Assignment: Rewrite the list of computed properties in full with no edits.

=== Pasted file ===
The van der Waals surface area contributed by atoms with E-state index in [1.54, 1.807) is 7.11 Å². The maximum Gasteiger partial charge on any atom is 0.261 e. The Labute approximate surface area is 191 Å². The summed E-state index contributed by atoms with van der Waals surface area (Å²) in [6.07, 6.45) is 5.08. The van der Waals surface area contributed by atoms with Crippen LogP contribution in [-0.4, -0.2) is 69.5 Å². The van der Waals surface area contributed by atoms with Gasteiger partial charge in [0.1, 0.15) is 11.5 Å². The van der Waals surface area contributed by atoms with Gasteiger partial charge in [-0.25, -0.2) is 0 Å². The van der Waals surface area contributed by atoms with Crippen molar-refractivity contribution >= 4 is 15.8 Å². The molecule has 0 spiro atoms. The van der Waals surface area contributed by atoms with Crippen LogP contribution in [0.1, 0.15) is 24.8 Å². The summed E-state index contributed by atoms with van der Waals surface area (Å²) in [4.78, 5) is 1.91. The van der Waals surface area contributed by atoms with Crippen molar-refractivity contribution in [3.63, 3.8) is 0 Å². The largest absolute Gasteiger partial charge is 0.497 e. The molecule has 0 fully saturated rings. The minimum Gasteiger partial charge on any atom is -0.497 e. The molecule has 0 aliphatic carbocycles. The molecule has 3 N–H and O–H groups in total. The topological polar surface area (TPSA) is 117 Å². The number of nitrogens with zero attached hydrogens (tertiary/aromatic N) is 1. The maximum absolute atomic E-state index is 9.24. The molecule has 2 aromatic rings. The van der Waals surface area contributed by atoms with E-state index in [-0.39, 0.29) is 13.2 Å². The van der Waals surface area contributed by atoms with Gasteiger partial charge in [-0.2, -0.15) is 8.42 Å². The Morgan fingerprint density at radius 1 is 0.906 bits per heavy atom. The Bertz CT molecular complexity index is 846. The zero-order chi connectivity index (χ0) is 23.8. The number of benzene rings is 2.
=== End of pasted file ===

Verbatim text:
The van der Waals surface area contributed by atoms with E-state index in [1.54, 1.807) is 7.11 Å². The maximum Gasteiger partial charge on any atom is 0.261 e. The Labute approximate surface area is 191 Å². The summed E-state index contributed by atoms with van der Waals surface area (Å²) in [6.07, 6.45) is 5.08. The van der Waals surface area contributed by atoms with Crippen LogP contribution in [-0.4, -0.2) is 69.5 Å². The van der Waals surface area contributed by atoms with Gasteiger partial charge in [0.1, 0.15) is 11.5 Å². The van der Waals surface area contributed by atoms with Gasteiger partial charge in [-0.25, -0.2) is 0 Å². The van der Waals surface area contributed by atoms with Crippen molar-refractivity contribution >= 4 is 15.8 Å². The molecule has 0 spiro atoms. The van der Waals surface area contributed by atoms with Crippen LogP contribution in [0.1, 0.15) is 24.8 Å². The summed E-state index contributed by atoms with van der Waals surface area (Å²) in [4.78, 5) is 1.91. The van der Waals surface area contributed by atoms with Crippen molar-refractivity contribution in [3.63, 3.8) is 0 Å². The largest absolute Gasteiger partial charge is 0.497 e. The molecule has 0 fully saturated rings. The minimum Gasteiger partial charge on any atom is -0.497 e. The molecule has 0 aliphatic carbocycles. The molecule has 3 N–H and O–H groups in total. The topological polar surface area (TPSA) is 117 Å². The number of nitrogens with zero attached hydrogens (tertiary/aromatic N) is 1. The maximum absolute atomic E-state index is 9.24. The molecule has 2 aromatic rings. The van der Waals surface area contributed by atoms with E-state index in [-0.39, 0.29) is 13.2 Å². The van der Waals surface area contributed by atoms with Gasteiger partial charge in [-0.2, -0.15) is 8.42 Å². The Morgan fingerprint density at radius 1 is 0.906 bits per heavy atom. The Bertz CT molecular complexity index is 846. The zero-order chi connectivity index (χ0) is 23.8. The number of benzene rings is 2.